There are two types of overflow errors; one has to do with the internal memory stack of the program, and the other has to do with the amount of memory used to store data.
Each program has a section of memory allocated for a stack. The stack is used to store internal data for the program and is very fast and keep track of return addressing. In other words, a program may jump to an area that reads some data from the hard drive, then it returns from that routine to continue processing the data. The stack keeps track of the originating address, and the program uses that for the return. Kind of like leaving breadcrumbs to find your way back. That being said, the stack has a limited amount of storage space. Between using it for storing return addresses, and as well as memory usage for storing variables, it can run out and all of the little bits of data overflow and cause programs to crash.
The stack overflow problem is not as prevalent on the newer operating systems, however, because of the small footprint on mobile devices it can become challenging. If your operating system on your mobile device is giving you a stack overflow error you may have too many apps running. You may have a virus using stack space. You could even have hardware damage that could cause a stack overflow error message. Check your app usage and virus protection and run a memory diagnostic app on your mobile device to see if this helps clear up your error.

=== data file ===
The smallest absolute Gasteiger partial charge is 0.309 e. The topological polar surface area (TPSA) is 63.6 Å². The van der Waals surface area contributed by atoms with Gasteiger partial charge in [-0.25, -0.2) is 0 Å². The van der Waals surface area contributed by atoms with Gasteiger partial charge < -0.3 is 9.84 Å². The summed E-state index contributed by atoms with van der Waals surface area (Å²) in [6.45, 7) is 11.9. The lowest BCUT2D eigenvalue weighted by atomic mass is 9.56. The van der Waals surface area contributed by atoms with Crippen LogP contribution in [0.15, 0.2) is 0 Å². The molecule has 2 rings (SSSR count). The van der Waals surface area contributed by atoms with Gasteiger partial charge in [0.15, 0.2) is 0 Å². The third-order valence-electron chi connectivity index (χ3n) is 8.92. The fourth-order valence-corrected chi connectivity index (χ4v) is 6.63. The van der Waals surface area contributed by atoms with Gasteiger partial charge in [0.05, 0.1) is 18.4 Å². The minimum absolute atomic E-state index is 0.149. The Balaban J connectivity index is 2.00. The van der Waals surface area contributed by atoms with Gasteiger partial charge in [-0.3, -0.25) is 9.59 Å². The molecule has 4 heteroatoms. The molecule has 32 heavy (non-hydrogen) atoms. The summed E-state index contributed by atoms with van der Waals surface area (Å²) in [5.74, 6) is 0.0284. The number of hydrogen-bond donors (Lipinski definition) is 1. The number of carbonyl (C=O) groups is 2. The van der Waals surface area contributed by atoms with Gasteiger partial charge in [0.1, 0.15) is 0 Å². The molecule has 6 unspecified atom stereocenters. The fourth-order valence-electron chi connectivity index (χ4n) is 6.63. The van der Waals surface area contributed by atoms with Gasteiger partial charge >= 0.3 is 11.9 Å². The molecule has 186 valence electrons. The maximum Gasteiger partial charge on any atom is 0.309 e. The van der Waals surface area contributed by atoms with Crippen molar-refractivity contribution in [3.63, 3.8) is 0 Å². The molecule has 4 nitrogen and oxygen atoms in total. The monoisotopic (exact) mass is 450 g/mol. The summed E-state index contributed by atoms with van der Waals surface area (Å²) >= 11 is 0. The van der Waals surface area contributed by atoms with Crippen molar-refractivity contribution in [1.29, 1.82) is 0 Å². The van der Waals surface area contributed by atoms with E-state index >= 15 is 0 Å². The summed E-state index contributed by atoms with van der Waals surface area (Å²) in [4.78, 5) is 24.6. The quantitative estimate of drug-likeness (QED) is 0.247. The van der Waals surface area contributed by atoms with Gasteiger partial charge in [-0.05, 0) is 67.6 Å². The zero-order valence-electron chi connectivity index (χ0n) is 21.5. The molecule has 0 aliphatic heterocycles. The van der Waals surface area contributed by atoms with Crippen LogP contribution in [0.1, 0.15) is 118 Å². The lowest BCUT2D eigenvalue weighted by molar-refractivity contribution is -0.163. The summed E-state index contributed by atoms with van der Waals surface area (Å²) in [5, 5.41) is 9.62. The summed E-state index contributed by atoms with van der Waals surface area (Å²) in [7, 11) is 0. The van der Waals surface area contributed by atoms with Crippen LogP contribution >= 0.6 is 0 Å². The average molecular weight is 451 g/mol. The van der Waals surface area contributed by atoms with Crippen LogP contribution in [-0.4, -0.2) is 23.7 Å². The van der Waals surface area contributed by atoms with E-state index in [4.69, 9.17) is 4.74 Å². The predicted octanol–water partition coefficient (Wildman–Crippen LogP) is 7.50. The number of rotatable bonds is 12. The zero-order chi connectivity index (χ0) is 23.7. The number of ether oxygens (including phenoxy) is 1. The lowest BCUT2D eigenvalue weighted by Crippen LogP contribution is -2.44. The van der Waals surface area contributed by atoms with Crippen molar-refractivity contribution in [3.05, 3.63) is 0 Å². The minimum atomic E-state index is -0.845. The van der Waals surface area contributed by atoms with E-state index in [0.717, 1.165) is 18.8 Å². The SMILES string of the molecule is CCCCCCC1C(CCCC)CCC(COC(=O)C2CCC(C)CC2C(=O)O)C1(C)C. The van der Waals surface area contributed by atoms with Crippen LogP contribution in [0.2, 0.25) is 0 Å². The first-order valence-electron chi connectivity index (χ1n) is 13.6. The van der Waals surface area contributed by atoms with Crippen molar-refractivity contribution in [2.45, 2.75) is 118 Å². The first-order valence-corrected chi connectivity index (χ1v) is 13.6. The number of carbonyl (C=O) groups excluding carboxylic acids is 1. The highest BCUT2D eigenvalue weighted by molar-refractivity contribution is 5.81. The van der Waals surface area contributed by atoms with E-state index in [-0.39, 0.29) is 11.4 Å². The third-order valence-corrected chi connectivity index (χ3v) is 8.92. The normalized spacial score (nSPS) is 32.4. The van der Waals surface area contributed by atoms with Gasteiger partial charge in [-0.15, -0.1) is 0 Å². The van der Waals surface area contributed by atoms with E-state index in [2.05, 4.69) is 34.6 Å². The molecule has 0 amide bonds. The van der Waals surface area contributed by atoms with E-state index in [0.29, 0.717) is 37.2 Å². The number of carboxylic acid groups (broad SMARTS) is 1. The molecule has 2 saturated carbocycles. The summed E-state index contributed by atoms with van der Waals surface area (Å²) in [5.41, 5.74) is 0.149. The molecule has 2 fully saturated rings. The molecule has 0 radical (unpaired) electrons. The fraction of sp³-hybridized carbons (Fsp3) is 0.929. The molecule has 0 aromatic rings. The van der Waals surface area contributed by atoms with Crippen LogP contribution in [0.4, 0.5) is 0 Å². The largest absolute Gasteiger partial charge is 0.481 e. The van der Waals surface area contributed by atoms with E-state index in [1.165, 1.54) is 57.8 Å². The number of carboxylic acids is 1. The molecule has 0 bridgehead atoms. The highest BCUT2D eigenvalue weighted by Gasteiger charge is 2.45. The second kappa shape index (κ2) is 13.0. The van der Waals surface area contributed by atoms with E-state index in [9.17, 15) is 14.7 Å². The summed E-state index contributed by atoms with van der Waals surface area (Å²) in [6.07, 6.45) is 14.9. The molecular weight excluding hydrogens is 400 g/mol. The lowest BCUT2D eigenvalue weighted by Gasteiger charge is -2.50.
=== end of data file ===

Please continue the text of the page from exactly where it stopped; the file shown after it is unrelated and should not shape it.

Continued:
An overflow error that is created by storage assignment is referenced as a data type overflow. What this means is that a certain data type used for storing a piece of data was not large enough to hold the data. As an example, if you have a box that is supposed to hold ten cans of soup, but you have twelve cans to put in it then you have an overflow of two cans of soup. By the same token certain data types can only store numbers of a certain size. If a data type is a single byte, and the data to be stored is greater than 256 then there is an overflow error generated and the program crashes because it has corrupted data.
This type of error typically only happens with older machines trying to run modern operating systems since the capacity of the operating system over shadows the capacity of the hardware. In other words, you may get overflow errors when an application requests 64 bits of storage when the program can only offer 32. This type of overflow error is usually on the programmers shoulders, and there is very little an end user can do to facilitate an easy remedy besides checking for a software update or patch.